Second Lieutenant, United States Army Air Corps
American Red Cross
of Defense Advisory: 11 August 1999
The remains of an American Army Air Forces officer and an American Red Cross employee have been identified and were interred in Arlington National Cemetery Friday, August 6, 1999.
They are identified as First Lieutenant Harold F. Wurtz Jr. of Dearborn, Michigan and Harriet E. Gowen of Stillwater, Minnesota.
On May 12, 1945, Wurtz and Gowen took off from an airstrip in Nadzab New Guinea aboard a two-seat P-47D Thunderbolt. The aircraft disappeared after take-off and aerial search missions on May 12th and 13th proved unsuccessful.
In 1996 a local resident of Morobe Province, Papua New Guinea found wreckage of a P-47 near his home. He enlisted the help of neighbors to recover the wreckage from the crash site. Amid the wreckage they found human remains and personal effects including a frame from a women's pair of eyeglasses and an identification tag for "Wurtz, Harold F." The tail number found on the wreckage matched that of Wurtz's P-47. The remains and effects were turned over to the National Museum and Art Gallery in Papua New Guinea. The museum in turn released them to an U.S. Army Central Identification Laboratory Hawaii representative in March of 1998. Two months later, a CILHI team excavated the crash site and recovered additional human remains.
In September of 1998 another CILHI recovery team received remains from the U.S. Embassy which had been gathered by local villagers prior to the May 1998 recovery.
Anthropological analysis of the remains and other evidence by CILHI confirmed the identification of Wurtz and Gowen.
78,000 Americans remain unaccounted-for from World War II.
Harriet Gowen was a Red Cross worker who served during World War II as a recreation specialist at a military hospital in New Guinea. And Second Lieutenant Harold Wurtz was an Army Air Force pilot assigned to the Far East Air Force.
On May 12, 1945, a P-47 Thunderbolt piloted by Wurtz and carrying Gowen as a passenger took off from an airstrip in Nadzab, New Guinea, and disappeared.
Last Friday, more than 54 years after they went missing, the remains of Gowen and Wurtz were laid to rest in a single casket at Arlington National Cemetery.
A horse-drawn caisson drew the casket to the grave site, where Wurtz was given full military honors. Gowen's niece, Ann Freeman, of Greensboro, N.C., was presented with a folded Red Cross flag.
"Even after 50 years, it was sad," said Kelly Alexander, a spokeswoman for the American Red Cross.
Family members believe Gowen and Wurtz, who were both single, were friends who had gone for a joy ride, according to a recent story in the Greensboro News & Record.
The P-47 is a single-seat plane, but there is room for a passenger to fly piggyback if the back seat cushion that doubled as a parachute were removed. The plane may have run out of fuel, according to the story.
Wreckage of the P-47 was found by villagers in New Guinea three years ago and the remains eventually were recovered and identified as belonging to Gowen and Wurtz.
Red Cross officials believe Gowen is the first Red Cross worker to be buried at Arlington who did not have direct military connections, according to Alexander.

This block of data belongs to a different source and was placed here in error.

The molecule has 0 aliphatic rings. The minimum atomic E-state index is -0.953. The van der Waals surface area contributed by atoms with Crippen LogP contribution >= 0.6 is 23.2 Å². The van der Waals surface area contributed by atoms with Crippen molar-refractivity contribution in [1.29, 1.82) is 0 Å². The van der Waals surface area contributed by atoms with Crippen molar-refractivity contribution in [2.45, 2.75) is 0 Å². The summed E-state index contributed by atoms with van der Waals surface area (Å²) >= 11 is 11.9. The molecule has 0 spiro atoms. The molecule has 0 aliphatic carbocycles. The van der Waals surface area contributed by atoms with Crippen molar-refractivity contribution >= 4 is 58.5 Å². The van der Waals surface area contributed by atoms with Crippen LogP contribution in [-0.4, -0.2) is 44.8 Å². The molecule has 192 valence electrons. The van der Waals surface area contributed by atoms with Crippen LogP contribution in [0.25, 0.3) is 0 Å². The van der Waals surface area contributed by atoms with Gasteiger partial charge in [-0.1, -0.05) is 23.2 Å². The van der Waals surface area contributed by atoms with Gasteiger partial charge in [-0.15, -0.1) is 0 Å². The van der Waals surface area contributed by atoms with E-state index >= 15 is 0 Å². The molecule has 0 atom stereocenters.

to have one of our own back," said Alexander.
"I think it's that old cliche, that sense of closure," says 61-year-old Ann Freeman, a Minnesota native who has lived in Greensboro for 22 years. "We wondered if they'd ever find her."
Ever since she was 8 years old, Freeman has heard stories about how her mother's sister, Harriet Gowen of Stillwater, Minnesota, went down in a plane in New Guinea, where she ran the officers' club at a U.S. airstrip. The family didn't know the circumstances of Gowen's disappearance until three years ago, when a story involving ghost tales, ransom demands and wild pig hunting began to trickle out of the jungle.
According to old documents and new information, the story of Gowen's disappearance began just after lunchtime on May 12, 1945, in Nadzab on the main island of New Guinea. The sky was blue, the Japanese had long been driven off the island, and the heart of the day was ahead. It must have seemed like the perfect time for the 28-year-old Gowen, an airplane enthusiast, to go up for a ride with her friend, 21-year-old Lt. Harold "Junior" Wurtz Jr. of Dearborn, Michigan.
Wurtz, who trained in Greensboro in 1943, and Gowen were seeing out the final months of World War II on the island.
Just before 2 p.m., Gowen borrowed a Jeep and picked up Wurtz, who was single, too, at the officers' club. They rumbled to an airstrip and climbed into a dark green P-47 Thunderbolt fighter for a "local flight," meaning they had no official mission. There was no other airfield nearby. Most likely, they planned to cruise over the surrounding jungle and mountains, see the blue Pacific and come back.
It didn't work out.
By 4 p.m., they were reported missing. For three days, the Air Corps sent up several sorties to search for wreckage. A crew member for another plane had reported seeing a P-47 or something like it in a spin at 3,000 feet.
For three days, the Air Corps looked and found nothing.
Nobody found anything until three years ago, when three New Guinea natives left their village with spears and the village's only rifle to hunt for wild pigs. When they reached an area they believed to be haunted, two hunters dropped out, fearing the story they'd heard over the years: When you get to the haunted place, the ground will shake and you will hear engine noises.
But one of the Christianized natives, Moses Paul, pressed on with the rifle and its single bullet. When he reached the forbidden territory, he said later, the ground shook and he heard engine noises. He was determined to see what was making the racket. He lay down by a tree and went to sleep. When he woke in daylight, he saw a huge hole in the ground and a piece of metal sticking out. He ran back to the village and got others to help him dig out the metal. They found more metal. And pieces of airplane. And human bones. And teeth. And the black oval frames of a woman's glasses. And the dog tags of Lt. Harold Wurtz.